The matte plastic finish and raised ridging on the top side feel better and cleaner than the glossy pearlescence of previous generations. The hinge is exposed, so the actual top panel is smaller, which in turn makes the top hero screen look bigger. The cartridge slot is hidden behind a subtle curved panel, to stop you accidentally popping out your game. All told, the 2DS XL feels like a refined version of a classic, because that's what it is.
Depending upon your region, you'll be able to nab the new 2DS in either black and turquoise or a very BB-8-ish white and orange. Both options are quite eye-catching, and the turquoise and orange details break up the flat colour slabs very nicely. Personally, I opted for the black and turquoise, because if something is living in my bag, it's not going to stay white for long.
I do take umbrage with one aspect of the physical design. You've got the supersized 2DS, right? Bigger screen, bigger case. So why for the love of all that is holy is the stylus so short? A side-by-side comparison with the 3DS XL stylus reveals the 2DS XL stylus is only half an inch shorter, but boy is that incremental measurement important. It means the difference between comfortably holding the stylus as you would a pen or needing to use some sort of cramped, arcane, twisted claw gesture on a stylus made for ants. Or, more likely, small kids' hands. But if you're a grown-up with grown-up hands, go for a third-party option.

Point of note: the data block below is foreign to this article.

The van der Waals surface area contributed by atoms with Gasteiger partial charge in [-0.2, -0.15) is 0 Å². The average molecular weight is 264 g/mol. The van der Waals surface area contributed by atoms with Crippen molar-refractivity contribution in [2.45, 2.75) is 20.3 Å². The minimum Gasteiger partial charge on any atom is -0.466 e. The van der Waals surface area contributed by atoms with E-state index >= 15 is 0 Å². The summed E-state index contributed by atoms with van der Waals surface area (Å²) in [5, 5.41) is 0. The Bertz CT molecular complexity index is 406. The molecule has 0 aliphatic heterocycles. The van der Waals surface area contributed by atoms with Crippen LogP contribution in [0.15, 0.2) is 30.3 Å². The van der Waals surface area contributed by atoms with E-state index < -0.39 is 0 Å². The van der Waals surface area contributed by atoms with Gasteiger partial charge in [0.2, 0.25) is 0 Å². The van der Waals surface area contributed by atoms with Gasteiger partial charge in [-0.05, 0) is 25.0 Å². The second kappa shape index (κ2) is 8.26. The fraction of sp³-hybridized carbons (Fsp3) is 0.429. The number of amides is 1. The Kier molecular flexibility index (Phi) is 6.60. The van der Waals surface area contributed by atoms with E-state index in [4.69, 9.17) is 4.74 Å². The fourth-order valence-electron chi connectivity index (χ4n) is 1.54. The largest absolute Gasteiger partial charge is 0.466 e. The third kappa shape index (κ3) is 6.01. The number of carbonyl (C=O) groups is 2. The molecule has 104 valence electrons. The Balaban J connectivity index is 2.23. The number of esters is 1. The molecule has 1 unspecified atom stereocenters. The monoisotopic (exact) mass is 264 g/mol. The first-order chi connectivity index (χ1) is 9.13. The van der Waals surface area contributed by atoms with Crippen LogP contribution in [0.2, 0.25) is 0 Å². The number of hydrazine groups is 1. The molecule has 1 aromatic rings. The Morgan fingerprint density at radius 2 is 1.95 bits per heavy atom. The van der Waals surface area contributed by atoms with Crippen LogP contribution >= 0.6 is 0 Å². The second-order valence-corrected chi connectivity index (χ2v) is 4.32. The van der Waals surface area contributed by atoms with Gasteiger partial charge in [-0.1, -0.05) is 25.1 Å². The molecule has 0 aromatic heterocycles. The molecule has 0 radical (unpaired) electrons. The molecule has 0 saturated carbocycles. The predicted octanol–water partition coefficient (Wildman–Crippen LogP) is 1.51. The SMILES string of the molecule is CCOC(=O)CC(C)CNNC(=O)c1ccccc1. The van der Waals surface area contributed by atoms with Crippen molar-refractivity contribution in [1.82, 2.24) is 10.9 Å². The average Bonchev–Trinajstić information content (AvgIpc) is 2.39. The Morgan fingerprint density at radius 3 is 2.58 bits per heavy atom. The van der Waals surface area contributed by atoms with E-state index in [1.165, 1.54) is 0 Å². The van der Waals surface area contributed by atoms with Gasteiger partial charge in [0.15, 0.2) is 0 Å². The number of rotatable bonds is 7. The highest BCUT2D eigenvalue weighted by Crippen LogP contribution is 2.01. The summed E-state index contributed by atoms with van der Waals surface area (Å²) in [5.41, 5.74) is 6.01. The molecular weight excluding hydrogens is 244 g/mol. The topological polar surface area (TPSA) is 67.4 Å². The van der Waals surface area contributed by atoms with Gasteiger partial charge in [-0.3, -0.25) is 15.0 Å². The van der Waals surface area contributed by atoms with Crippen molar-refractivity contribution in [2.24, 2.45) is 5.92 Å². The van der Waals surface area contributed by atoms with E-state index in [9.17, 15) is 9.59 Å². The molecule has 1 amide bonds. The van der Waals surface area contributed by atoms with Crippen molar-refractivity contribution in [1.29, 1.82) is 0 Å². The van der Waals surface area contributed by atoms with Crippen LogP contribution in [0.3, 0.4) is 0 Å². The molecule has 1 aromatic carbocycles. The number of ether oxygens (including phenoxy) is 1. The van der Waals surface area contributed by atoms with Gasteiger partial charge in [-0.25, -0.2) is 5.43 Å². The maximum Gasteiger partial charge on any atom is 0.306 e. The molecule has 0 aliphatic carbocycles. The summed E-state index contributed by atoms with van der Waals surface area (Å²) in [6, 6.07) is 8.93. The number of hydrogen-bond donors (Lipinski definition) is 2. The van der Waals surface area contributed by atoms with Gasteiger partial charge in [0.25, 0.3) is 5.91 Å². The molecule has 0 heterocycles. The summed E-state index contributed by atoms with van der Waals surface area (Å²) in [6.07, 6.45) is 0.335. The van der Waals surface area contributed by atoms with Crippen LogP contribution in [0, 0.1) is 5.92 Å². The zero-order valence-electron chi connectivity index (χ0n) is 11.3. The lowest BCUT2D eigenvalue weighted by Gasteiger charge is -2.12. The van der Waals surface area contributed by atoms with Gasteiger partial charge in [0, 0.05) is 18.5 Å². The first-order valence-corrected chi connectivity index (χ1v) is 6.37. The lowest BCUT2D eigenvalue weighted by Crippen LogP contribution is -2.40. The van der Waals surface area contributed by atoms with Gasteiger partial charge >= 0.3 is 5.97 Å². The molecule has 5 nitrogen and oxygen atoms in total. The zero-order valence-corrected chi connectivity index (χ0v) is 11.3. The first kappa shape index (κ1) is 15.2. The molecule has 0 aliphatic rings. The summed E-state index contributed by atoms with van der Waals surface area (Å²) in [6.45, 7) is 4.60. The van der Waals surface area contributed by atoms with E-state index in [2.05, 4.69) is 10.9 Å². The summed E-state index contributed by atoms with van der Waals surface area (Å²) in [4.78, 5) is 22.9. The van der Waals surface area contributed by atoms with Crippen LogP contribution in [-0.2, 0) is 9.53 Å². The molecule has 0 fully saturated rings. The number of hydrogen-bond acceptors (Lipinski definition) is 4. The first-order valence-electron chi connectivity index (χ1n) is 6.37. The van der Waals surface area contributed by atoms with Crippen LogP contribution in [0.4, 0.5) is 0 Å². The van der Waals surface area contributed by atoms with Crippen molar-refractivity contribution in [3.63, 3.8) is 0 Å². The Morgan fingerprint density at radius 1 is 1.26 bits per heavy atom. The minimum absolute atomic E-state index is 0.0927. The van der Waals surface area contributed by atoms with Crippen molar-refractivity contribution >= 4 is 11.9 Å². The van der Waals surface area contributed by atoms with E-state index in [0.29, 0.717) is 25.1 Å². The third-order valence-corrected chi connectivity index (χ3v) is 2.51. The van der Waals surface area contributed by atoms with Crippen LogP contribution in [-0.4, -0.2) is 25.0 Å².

Turn that sucker on and you'll see the usual Nintendo DS experience. With full connectivity, the Nintendo online store experience and decades of Nintendo games at your thumbs on the virtual eShop (not to mention the existing 2DS/3DS game lineup) it's really benefiting from stepping into a mature ecosystem. The likes of Pokemon Sun and Moon, Super Smash Bros., Mario Kart 7,
as well as keystone Zelda games like Ocarina of Time, Majora's Mask and A Link Between Worlds, are all more affordable than ever, especially if you're willing to scour the used game section. While it's not offering any reason for existing DS owners to switch horses midstream, it's definitely doing its darnedest to win over people who haven't picked one up yet, or have an early-gen DS looking a little long in the tooth.
Note that the 2DS XL can also play SNES Virtual Console games that don't work on older 2DS and 3DS consoles.